However, the situation gets even stickier. When word gets to Franklin that his daughter had fallen in love and wanted to get married, he asked William to look into this guy's character and financial security. Shortly after, Franklin found some disturbing news about Richard Bache (her fiancĂ©).  Franklin had found out that Bache faced some financial difficulties and because of this Franklin expressed his disapproval of the pending marriage. He suggests that Sally comes to England instead, where she could meet other men. But Sally loved Bache.  In Shelia Skemp book, Benjamin Franklin and William Franklin: Father and son, patriot and loyalist, she actually credits Williams "special attentions" of the interest of Sally and Deborah.[xi] This supports the idea that Franklin was very detached from his family by "distance" and "emotionally". In regards to the wedding, Franklin sent Deborah a letter about saving money and not having an "expensive feasting wedding." In Isaacson's  Benjamin Franklin biography, he conveys this idea that instead of Franklin going home to deal with the crisis of his daughters pending marriage, he decides to go on vacation in France. Franklin ultimately misses his only daughter's wedding. There are no signs that Franklin ever expressed regret for missing the wedding, but he later replied to a letter from his sister about the new union of his daughter saying, "she has pleased herself and her mother, and I hope she will do well; but I think they should have seen some better prospect than they have, before they married, how the family was to be maintained." However, when it was time for Polly to get married to William Hewson, he gave his blessing and walk Polly down the aisle. Fascinatingly enough, Polly got married in the midsummer, which is said to be a time when Franklin "usually traveled abroad."[xii]

On That Note...

Although Franklin relationship seemed strenuous, Franklin is famous for seeking redemption for his past errata's. Despite his reservations of Bache, Franklin became more accepting and started to refer to him in his letters as "loving son" and sending him best wishes. Moreover, once Franklin finally returned to permanently live in Philadelphia, he decided to add additional rooms in the house to accommodate his daughters growing family.  After Franklin died he left Sally and Bache, "The Houses built on Market Street, the printing office, a goodly number of lots and buildings here and there in Philadelphia, all the silver plate, pictures, and household goods."[xiii] Also, for Sally only, he left "one-half of whatever funds were deposited with Franklin's bankers in Paris and London, in income of some shares in the Bank of North America, ....the miniature of Louis XIV, and the a lesion in frugality."[xiv] On the portrait, he stipulated that the 408 diamonds that surrounded it were not to be made into ornaments either for herself or her daughters, in order not to introduce the 'expensive, vain, and useless fashion of wearing jewels in this country."[xv]Although, Sally experienced the absence of her father growing up, Franklin made sure that they lived underneath the same roof when he retired in Philadelphia and entrusted all of the things he earn while being incognito in her life to her.  Whether it made up for his absence or not, in the end Franklin did not forget about his beloved Sally.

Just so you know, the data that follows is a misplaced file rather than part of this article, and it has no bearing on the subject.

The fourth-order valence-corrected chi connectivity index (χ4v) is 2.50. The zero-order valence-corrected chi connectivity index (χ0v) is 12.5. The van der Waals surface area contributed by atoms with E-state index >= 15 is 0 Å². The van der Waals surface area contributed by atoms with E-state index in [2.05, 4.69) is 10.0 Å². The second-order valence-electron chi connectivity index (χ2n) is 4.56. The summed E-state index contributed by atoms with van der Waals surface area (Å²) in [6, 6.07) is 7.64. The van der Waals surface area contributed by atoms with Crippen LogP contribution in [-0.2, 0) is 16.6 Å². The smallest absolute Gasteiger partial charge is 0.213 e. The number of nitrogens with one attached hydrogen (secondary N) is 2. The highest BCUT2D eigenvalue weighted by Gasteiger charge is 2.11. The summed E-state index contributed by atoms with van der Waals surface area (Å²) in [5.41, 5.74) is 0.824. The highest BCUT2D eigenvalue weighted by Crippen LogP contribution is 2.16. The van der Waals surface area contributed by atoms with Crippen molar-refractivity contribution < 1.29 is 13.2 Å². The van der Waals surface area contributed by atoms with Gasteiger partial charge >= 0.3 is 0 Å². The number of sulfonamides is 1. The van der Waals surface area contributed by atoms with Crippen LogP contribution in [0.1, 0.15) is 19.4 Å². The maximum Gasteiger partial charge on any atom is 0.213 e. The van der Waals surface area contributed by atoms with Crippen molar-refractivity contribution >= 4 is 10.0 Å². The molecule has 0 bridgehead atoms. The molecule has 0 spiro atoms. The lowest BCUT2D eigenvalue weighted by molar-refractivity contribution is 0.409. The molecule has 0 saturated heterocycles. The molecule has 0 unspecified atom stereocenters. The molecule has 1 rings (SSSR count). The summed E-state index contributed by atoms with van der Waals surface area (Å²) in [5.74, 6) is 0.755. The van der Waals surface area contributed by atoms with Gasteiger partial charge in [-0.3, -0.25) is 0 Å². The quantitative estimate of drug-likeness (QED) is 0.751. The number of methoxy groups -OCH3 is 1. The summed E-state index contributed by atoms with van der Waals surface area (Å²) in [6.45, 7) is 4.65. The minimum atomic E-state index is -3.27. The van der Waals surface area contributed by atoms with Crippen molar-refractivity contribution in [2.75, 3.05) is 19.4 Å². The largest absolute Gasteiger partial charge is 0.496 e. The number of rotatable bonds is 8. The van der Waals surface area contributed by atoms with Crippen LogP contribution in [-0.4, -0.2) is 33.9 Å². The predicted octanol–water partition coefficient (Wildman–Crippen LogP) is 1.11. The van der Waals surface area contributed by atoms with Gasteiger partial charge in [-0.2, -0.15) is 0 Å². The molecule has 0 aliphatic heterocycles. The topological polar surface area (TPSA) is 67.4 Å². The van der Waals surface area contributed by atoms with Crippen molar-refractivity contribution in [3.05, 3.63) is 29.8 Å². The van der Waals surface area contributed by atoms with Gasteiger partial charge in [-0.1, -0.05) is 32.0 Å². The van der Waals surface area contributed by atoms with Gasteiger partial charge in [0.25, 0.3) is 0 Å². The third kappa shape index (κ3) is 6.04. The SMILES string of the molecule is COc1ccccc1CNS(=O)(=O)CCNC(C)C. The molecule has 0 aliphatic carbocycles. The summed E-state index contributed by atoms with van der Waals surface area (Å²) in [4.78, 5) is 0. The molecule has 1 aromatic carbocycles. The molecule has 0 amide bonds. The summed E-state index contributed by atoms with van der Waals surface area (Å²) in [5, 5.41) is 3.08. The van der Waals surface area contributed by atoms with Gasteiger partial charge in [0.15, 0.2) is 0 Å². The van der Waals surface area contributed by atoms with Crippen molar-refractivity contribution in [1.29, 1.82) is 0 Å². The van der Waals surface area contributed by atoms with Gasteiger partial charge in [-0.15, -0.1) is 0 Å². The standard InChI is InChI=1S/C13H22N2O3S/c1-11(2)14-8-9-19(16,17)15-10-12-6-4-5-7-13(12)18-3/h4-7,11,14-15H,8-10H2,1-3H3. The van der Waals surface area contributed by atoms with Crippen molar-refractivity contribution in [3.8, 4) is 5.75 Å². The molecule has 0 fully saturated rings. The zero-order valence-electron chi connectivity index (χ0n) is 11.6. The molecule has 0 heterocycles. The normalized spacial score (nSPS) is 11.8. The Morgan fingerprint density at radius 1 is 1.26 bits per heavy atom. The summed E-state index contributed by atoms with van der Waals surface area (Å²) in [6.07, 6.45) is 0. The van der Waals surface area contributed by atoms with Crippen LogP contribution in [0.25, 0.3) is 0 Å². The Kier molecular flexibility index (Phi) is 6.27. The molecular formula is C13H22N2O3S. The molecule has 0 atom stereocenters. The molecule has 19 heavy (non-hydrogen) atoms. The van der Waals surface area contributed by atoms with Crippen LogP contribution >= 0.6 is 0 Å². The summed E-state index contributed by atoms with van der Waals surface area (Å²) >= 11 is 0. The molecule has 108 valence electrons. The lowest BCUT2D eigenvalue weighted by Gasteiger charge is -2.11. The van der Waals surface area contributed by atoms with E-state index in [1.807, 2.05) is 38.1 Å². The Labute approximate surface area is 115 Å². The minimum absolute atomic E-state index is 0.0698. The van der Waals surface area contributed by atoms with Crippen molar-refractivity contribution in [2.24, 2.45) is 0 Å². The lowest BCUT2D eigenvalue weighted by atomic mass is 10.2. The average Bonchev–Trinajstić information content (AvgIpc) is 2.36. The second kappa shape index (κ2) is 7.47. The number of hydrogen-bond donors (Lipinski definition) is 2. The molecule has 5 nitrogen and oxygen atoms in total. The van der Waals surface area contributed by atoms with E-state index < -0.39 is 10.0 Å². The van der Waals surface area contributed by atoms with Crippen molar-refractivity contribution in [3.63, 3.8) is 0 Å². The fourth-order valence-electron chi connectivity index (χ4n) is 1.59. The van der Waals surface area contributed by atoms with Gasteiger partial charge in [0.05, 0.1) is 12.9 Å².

Image: Sarah Franklin
http://explorepahistory.com

[i] Lemay, 314.

[ii] Lemay, 314.

[iii] Lopez, Claude-Anne, and Eugenia W. Herbert, 97.

[iv] Lopez, Claude-Anne, and Eugenia W. Herbert, 71.

[v] Lopez, Claude-Anne, and Eugenia W. Herbert, 83.

[vi] Isaacson,220.

[vii] Baetjer, Katherine. "Benjamin Franklin's Daughter." Metropolitan Museum Journal 38 (2003).JSTOR. Web, 169.

[viii] Isaacson, 208.

[ix] Lopez, Claude-Anne, and Eugenia W. Herbert, 71.

[x] Isaacson, 178

[xi] Skemp, Sheila L. Benjamin and William Franklin: Father and Son, Patriot and Loyalist. Boston: Bedford of St. Martin's, 1994. Print. 66.

[xii] Isaacson, 241.

[xiii] Lopez, Claude-Anne, and Eugenia W. Herbert, 306.

[xiv] ibid

[xv] Baetjer, Katherine. "Benjamin Franklin's Daughter." Metropolitan Museum Journal 38 (2003).JSTOR. Web,171.